John the Baptist, Jesus, and Justices: Some Thoughts Regarding the Supreme Court’s Abortion Ruling

“Before I formed you in the womb I knew you, And before you were born I consecrated you; I have appointed you a prophet to the nations” (Jeremiah 1:5; all Scripture quotations are from the New American Standard Bible).

“When Elizabeth heard Mary’s greeting, the baby leaped in her womb; and Elizabeth was filled with the Holy Spirit. And she cried out with a loud voice and said, ‘Blessed are you among women, and blessed is the fruit of your womb! And how has it happened to me, that the mother of my Lord would come to me? For behold, when the sound of your greeting reached my ears, the baby leaped in my womb for joy” (Luke 1:41-44).

A ten-week-old fetus. Photo by Suparna Sinha, CC BY-SA 2.0, via Wikimedia Commons.

On June 24, 2022, the Supreme Court of the United States overturned the Roe v. Wade ruling, which legalized abortion nationwide in 1972. The timing seems like a coincidence: On the church calendar, June 24 is the Feast of the Nativity of John the Baptist. It is the birthday of the prophet whom God appointed to prepare the way for the coming of Christ. I do not know if any of the Roman Catholic justices who wrote the decision were aware of this and consciously picked this date for that reason. Still, the timing is interesting at the very least.

John’s first prophetic act occurred in the womb. Upon hearing Mary’s voice, he leaped in his mother’s womb. Elizabeth knew there was something special about this leap. John’s jumping and kicking convinced Elizabeth that her relative was carrying the Messiah in her womb. John the Baptist was not just a clump of cells. He was a person, filled by the Holy Spirit, chosen by God to minister as a prophet, and he was already doing his work. He recognized the presence of Jesus, who likewise was more than a mere clump of cells. Though still in their mothers’ wombs, they were already acting as persons.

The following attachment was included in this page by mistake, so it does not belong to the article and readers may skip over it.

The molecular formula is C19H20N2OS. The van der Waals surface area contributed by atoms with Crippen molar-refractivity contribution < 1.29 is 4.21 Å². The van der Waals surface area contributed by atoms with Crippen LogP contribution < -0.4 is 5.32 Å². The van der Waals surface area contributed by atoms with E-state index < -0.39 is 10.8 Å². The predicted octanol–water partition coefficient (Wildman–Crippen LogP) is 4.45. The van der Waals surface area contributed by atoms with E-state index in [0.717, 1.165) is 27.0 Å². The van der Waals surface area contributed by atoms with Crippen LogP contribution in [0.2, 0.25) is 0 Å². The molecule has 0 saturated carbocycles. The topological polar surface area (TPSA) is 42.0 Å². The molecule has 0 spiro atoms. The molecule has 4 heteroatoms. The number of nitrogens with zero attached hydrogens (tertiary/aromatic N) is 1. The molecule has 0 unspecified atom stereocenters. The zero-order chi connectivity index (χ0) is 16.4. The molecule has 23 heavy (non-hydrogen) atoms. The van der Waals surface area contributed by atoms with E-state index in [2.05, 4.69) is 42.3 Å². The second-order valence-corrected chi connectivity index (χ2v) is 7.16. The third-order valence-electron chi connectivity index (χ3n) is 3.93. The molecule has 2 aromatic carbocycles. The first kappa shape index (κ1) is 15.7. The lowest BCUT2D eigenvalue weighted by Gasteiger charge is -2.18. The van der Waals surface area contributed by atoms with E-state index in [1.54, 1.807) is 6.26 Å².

The fetus’ personhood is the essence of the abortion debate for prolife Christians. While pro-choice advocates emphasize a woman’s right to choose, viewing abortion as a medical procedure, Christianity has historically recognized the baby in the womb as a living person. The essential question is, “When does life begin?” Does it begin when the sperm fertilizes the egg to create a new single-celled entity, with a brand-new genetic code combining the parents’ DNA? Does life begin when that single-celled zygote has grown to become an embryo with its own heartbeat (several weeks after conception)? Does life begin when the fetus’ movements can be felt by the mother? Does it begin when the baby exits the mother’s body at birth or sometime thereafter? The Christian church, under the guidance of Scripture and the Holy Spirit, has always held that the baby in the womb is a person whose life should be preserved. The Didache, written ca. 100 AD, referred to those who commit abortion as “child-murderers, who go the way of death, who slay God’s image in the womb.” It adds, “You shall not kill the embryo by abortion and shall not cause the newborn to perish.”

Fourth-century bishop Basil the Great expressed this view: